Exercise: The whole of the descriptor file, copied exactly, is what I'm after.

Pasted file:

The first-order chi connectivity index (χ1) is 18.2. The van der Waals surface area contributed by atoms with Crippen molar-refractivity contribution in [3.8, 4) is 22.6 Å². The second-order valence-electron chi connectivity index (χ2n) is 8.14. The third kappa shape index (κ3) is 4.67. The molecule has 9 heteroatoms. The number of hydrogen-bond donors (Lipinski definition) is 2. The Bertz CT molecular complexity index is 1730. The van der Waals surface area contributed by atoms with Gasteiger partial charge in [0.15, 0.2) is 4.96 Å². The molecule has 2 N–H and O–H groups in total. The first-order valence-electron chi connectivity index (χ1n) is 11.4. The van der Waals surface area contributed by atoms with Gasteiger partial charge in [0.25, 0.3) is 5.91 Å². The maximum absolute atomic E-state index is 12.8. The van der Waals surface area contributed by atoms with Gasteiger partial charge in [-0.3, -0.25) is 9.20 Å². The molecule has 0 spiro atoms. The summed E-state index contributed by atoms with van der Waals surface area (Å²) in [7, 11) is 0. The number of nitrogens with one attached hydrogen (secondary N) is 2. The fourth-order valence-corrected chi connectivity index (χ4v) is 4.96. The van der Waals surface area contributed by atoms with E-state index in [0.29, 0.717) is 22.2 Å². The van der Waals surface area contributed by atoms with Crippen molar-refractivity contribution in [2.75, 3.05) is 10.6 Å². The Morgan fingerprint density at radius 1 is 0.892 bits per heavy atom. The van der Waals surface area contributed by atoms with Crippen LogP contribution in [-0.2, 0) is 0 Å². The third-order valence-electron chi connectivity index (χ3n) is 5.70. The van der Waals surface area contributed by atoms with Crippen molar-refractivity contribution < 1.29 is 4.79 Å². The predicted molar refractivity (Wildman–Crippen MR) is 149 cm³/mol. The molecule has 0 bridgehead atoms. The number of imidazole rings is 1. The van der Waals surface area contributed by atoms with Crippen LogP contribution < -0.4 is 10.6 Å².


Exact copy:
The first-order chi connectivity index (χ1) is 18.2. The van der Waals surface area contributed by atoms with Crippen molar-refractivity contribution in [3.8, 4) is 22.6 Å². The second-order valence-electron chi connectivity index (χ2n) is 8.14. The third kappa shape index (κ3) is 4.67. The molecule has 9 heteroatoms. The number of hydrogen-bond donors (Lipinski definition) is 2. The Bertz CT molecular complexity index is 1730. The van der Waals surface area contributed by atoms with Gasteiger partial charge in [0.15, 0.2) is 4.96 Å². The molecule has 2 N–H and O–H groups in total. The first-order valence-electron chi connectivity index (χ1n) is 11.4. The van der Waals surface area contributed by atoms with Gasteiger partial charge in [0.25, 0.3) is 5.91 Å². The maximum absolute atomic E-state index is 12.8. The van der Waals surface area contributed by atoms with Gasteiger partial charge in [-0.3, -0.25) is 9.20 Å². The molecule has 0 spiro atoms. The summed E-state index contributed by atoms with van der Waals surface area (Å²) in [7, 11) is 0. The number of nitrogens with one attached hydrogen (secondary N) is 2. The fourth-order valence-corrected chi connectivity index (χ4v) is 4.96. The van der Waals surface area contributed by atoms with E-state index in [0.29, 0.717) is 22.2 Å². The van der Waals surface area contributed by atoms with Crippen molar-refractivity contribution in [2.75, 3.05) is 10.6 Å². The Morgan fingerprint density at radius 1 is 0.892 bits per heavy atom. The van der Waals surface area contributed by atoms with Crippen LogP contribution in [-0.2, 0) is 0 Å². The third-order valence-electron chi connectivity index (χ3n) is 5.70. The van der Waals surface area contributed by atoms with Crippen molar-refractivity contribution < 1.29 is 4.79 Å². The predicted molar refractivity (Wildman–Crippen MR) is 149 cm³/mol. The molecule has 0 bridgehead atoms. The number of imidazole rings is 1. The van der Waals surface area contributed by atoms with Crippen LogP contribution < -0.4 is 10.6 Å².